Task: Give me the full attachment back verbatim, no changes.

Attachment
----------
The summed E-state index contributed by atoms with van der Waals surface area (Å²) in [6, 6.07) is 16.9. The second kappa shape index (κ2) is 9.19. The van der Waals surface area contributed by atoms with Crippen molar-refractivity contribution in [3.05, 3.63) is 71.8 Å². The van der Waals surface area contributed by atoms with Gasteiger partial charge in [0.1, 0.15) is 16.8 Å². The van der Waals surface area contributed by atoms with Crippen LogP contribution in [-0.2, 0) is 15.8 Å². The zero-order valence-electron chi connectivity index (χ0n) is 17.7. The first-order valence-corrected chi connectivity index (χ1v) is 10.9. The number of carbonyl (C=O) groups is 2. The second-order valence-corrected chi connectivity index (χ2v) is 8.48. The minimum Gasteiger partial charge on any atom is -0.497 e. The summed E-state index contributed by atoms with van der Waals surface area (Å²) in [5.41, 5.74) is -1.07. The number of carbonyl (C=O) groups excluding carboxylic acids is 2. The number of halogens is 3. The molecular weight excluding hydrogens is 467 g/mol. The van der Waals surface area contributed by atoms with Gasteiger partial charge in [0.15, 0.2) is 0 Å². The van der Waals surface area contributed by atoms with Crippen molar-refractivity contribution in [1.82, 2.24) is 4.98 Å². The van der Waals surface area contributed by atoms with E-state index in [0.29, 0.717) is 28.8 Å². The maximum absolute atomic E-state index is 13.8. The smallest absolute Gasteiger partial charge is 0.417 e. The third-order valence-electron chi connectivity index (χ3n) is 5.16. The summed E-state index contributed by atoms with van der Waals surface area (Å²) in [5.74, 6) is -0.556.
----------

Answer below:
The summed E-state index contributed by atoms with van der Waals surface area (Å²) in [6, 6.07) is 16.9. The second kappa shape index (κ2) is 9.19. The van der Waals surface area contributed by atoms with Crippen molar-refractivity contribution in [3.05, 3.63) is 71.8 Å². The van der Waals surface area contributed by atoms with Gasteiger partial charge in [0.1, 0.15) is 16.8 Å². The van der Waals surface area contributed by atoms with Crippen LogP contribution in [-0.2, 0) is 15.8 Å². The zero-order valence-electron chi connectivity index (χ0n) is 17.7. The first-order valence-corrected chi connectivity index (χ1v) is 10.9. The number of carbonyl (C=O) groups is 2. The second-order valence-corrected chi connectivity index (χ2v) is 8.48. The minimum Gasteiger partial charge on any atom is -0.497 e. The summed E-state index contributed by atoms with van der Waals surface area (Å²) in [5.41, 5.74) is -1.07. The number of carbonyl (C=O) groups excluding carboxylic acids is 2. The number of halogens is 3. The molecular weight excluding hydrogens is 467 g/mol. The van der Waals surface area contributed by atoms with Gasteiger partial charge in [0.15, 0.2) is 0 Å². The van der Waals surface area contributed by atoms with Crippen molar-refractivity contribution in [1.82, 2.24) is 4.98 Å². The van der Waals surface area contributed by atoms with E-state index in [0.29, 0.717) is 28.8 Å². The maximum absolute atomic E-state index is 13.8. The smallest absolute Gasteiger partial charge is 0.417 e. The third-order valence-electron chi connectivity index (χ3n) is 5.16. The summed E-state index contributed by atoms with van der Waals surface area (Å²) in [5.74, 6) is -0.556.